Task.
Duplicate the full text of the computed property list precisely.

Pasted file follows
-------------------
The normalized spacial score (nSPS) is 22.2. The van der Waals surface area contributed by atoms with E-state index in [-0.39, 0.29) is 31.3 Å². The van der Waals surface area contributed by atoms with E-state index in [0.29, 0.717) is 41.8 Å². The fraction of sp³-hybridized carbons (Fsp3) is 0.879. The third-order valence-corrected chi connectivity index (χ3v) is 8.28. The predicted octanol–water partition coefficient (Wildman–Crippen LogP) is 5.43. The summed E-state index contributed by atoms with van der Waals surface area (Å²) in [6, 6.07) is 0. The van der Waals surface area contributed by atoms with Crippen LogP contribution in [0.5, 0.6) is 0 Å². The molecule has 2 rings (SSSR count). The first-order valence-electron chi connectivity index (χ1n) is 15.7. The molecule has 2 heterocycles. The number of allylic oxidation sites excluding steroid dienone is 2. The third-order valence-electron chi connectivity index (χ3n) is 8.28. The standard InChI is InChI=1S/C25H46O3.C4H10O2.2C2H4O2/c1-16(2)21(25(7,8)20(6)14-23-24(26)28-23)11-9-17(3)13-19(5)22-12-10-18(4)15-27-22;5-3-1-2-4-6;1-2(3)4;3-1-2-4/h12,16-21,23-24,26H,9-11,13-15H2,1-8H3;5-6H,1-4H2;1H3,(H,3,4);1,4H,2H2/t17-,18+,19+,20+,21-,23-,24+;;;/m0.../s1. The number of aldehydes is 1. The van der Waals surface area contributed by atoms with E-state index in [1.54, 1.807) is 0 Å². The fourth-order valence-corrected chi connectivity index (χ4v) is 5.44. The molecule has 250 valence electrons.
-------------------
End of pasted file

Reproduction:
The normalized spacial score (nSPS) is 22.2. The van der Waals surface area contributed by atoms with E-state index in [-0.39, 0.29) is 31.3 Å². The van der Waals surface area contributed by atoms with E-state index in [0.29, 0.717) is 41.8 Å². The fraction of sp³-hybridized carbons (Fsp3) is 0.879. The third-order valence-corrected chi connectivity index (χ3v) is 8.28. The predicted octanol–water partition coefficient (Wildman–Crippen LogP) is 5.43. The summed E-state index contributed by atoms with van der Waals surface area (Å²) in [6, 6.07) is 0. The van der Waals surface area contributed by atoms with Crippen LogP contribution in [0.5, 0.6) is 0 Å². The molecule has 2 rings (SSSR count). The first-order valence-electron chi connectivity index (χ1n) is 15.7. The molecule has 2 heterocycles. The number of allylic oxidation sites excluding steroid dienone is 2. The third-order valence-electron chi connectivity index (χ3n) is 8.28. The standard InChI is InChI=1S/C25H46O3.C4H10O2.2C2H4O2/c1-16(2)21(25(7,8)20(6)14-23-24(26)28-23)11-9-17(3)13-19(5)22-12-10-18(4)15-27-22;5-3-1-2-4-6;1-2(3)4;3-1-2-4/h12,16-21,23-24,26H,9-11,13-15H2,1-8H3;5-6H,1-4H2;1H3,(H,3,4);1,4H,2H2/t17-,18+,19+,20+,21-,23-,24+;;;/m0.../s1. The number of aldehydes is 1. The van der Waals surface area contributed by atoms with E-state index in [1.54, 1.807) is 0 Å². The fourth-order valence-corrected chi connectivity index (χ4v) is 5.44. The molecule has 250 valence electrons.